Clerveaux ca. 1834
The origins of the Château de Clervaux date back to the 12th century: The west wing including the manor house was built by Count Gerhard (or Gérard) of Sponheim, brother of the Count of Vianden. By the beginning of the 15th century, the House of Brandenbourg had taken possession of the castle. The family made major changes to its appearance including the Burgundy Tower to the south. Apart from its protective function, the tower was also used as the castle's jail. Later they also added more living accommodation, cellars as well as the so-called "witch tower".

In 1492, Margaretha de Brandenbourg-Clervaux, heiress to the County, married Nicolas de Heu, who was considered one of the wealthiest citizens of Metz. After his death in 1535, the mother of five children superintended all her lands and properties herself until her death in 1563. When her son and heir Martin died four years later, her daughter Elisabeth became the sole heiress of all the possessions of the Counts of Clervaux. She married Godefroid d'Eltz and they became the parents of the above mentioned Godefroid and Claudine.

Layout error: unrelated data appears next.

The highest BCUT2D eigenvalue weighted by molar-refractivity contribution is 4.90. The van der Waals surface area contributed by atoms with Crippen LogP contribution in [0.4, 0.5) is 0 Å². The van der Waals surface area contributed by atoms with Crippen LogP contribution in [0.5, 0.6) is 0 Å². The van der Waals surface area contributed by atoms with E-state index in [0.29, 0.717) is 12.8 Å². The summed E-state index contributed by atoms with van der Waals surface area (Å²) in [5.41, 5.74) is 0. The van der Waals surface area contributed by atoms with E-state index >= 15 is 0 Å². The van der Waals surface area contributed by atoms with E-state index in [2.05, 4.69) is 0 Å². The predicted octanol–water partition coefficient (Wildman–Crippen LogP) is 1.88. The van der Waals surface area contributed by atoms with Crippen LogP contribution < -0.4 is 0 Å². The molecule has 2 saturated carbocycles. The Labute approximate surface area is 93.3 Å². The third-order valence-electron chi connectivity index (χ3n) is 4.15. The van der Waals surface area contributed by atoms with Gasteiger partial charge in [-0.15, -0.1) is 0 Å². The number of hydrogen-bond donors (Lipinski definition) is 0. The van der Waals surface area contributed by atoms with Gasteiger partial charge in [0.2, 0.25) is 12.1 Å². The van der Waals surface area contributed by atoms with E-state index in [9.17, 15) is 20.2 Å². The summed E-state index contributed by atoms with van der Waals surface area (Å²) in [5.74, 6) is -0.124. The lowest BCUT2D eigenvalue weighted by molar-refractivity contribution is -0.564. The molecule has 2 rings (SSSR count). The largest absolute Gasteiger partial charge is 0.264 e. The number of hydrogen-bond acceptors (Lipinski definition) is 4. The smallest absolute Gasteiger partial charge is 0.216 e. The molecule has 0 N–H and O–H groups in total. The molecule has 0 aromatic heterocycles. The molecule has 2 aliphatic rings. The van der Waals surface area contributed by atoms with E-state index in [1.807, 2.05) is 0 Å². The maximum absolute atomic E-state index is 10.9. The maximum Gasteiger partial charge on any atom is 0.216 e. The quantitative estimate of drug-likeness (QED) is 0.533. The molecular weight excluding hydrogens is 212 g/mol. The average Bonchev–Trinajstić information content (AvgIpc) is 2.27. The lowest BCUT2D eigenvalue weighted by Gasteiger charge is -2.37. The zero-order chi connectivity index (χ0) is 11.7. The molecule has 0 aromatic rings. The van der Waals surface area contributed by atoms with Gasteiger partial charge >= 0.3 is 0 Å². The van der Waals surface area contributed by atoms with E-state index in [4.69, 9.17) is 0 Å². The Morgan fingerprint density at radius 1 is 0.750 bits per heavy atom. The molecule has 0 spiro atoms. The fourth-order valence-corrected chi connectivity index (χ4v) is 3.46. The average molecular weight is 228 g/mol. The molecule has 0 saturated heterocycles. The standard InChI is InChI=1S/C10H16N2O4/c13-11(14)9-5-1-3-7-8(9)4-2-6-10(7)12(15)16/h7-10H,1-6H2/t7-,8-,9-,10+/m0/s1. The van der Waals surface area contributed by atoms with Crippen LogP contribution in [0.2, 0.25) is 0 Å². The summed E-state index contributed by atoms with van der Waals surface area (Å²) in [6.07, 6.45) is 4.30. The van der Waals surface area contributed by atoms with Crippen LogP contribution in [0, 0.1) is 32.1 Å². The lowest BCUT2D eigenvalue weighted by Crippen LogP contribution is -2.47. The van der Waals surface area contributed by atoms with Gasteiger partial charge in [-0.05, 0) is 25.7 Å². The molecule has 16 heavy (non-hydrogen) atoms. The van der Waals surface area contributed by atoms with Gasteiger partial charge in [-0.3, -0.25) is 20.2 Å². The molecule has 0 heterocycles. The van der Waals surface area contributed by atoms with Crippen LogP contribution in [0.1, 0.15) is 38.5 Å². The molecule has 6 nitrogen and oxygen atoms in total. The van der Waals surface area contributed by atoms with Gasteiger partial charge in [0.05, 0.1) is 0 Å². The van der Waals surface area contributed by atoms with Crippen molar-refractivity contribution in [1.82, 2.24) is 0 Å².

Three years after inheriting the castle in 1631, Claude de Lannoy, founder of the Lannoy-Clervaux branch of the House of Lannoy, had the north wing rebuilt. Instead of rather shabby dwellings and stables, luxurious spacious reception rooms, including the Hall of Knights in Flemish-Spanish style, now formed the northern part of the Château. Count Claude died on a battlefield near Dunkirk in 1658 and his son Albert-Eugène inherited Clervaux.